In the wake of the world's deadliest known tsunami, generous donations flowed to Christian relief organizations worldwide. Throughout South Asia, relief teams began delivering aid even as they grieved alongside those they employed and supported.
World Vision broke a fundraising record, said Dean Owen, World Vision vice president for communications. Unsolicited donations (most of them made online) amounted to $1 million in the first 48 hours following the Sunday, December 26, catastrophe. He described the disaster has having "biblical proportions" and said that it may well require "the largest and most costly relief effort in known history." As of Wednesday afternoon, the regional death toll estimate exceeded 80,000.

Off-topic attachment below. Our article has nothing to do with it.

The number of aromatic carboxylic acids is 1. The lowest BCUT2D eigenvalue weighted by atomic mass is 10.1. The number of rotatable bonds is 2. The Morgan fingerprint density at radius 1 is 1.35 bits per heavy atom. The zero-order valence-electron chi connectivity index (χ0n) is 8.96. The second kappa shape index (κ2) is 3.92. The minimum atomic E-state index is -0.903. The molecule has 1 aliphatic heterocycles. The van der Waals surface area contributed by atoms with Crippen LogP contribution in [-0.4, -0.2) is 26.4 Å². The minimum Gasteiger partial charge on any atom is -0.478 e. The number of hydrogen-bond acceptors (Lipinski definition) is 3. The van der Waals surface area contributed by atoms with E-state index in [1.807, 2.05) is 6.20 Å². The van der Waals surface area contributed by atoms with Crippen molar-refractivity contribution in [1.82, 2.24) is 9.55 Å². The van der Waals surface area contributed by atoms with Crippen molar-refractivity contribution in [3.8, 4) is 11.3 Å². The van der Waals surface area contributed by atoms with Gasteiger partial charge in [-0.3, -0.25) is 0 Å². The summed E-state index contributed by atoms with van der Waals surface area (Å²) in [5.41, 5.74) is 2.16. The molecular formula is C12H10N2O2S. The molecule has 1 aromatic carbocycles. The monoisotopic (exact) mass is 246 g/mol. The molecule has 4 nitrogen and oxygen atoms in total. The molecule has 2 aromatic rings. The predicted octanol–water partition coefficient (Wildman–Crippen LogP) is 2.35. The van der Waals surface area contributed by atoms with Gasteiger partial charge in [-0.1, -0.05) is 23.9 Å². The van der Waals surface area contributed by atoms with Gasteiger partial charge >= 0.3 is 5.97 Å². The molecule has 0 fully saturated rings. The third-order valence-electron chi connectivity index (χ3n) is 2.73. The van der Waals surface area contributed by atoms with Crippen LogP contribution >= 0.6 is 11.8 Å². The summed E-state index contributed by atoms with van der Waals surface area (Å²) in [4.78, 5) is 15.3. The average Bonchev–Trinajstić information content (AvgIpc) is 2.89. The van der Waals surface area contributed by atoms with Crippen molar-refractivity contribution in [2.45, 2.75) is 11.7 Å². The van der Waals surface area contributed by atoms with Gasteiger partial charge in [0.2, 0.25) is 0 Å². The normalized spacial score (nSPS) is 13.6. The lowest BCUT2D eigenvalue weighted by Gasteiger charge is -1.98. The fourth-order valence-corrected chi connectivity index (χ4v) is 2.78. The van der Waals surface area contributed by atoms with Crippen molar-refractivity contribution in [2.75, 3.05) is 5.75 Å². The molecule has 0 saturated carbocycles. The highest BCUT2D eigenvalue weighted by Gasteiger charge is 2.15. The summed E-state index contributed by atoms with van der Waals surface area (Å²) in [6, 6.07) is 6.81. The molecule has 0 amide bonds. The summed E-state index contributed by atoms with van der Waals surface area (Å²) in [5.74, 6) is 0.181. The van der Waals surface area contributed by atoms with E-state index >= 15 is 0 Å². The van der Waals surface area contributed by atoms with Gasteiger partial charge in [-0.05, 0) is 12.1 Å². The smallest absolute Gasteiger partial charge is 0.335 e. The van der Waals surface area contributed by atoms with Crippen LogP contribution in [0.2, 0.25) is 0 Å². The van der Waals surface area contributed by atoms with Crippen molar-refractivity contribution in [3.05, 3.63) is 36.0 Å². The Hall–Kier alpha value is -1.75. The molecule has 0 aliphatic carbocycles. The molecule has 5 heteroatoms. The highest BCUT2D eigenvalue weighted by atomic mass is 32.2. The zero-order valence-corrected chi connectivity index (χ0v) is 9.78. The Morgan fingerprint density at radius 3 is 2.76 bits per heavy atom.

Owen added that, in contrast to what United Nations humanitarian aid chief Jan Egeland insinuated in a comment earlier this week about rich countries' "stingy" giving, "World Vision has known Americans to be very generous."
The relief groups see this generosity as one way Christians can give witness to their neighbors in the devastated parts of the world. "As some of you know, the churches in Sri Lanka have been severely persecuted in this predominantly-Buddhist (70 percent) country," wrote World Relief Asia regional director Charles Moon in an internal World Relief memo forwarded to CT. "Will this be a time for the churches to return hate with compassion-and capture the hearts of the people?"
They will have plenty of opportunities to do so.
As of December 29, about 100 children sponsored through World Vision and two of the relief organization's staff members in Sri Lanka were missing following the tsunami that ravaged the shores of the Indian Ocean, Owen said. "Entire communities washed away" in the Ampara ...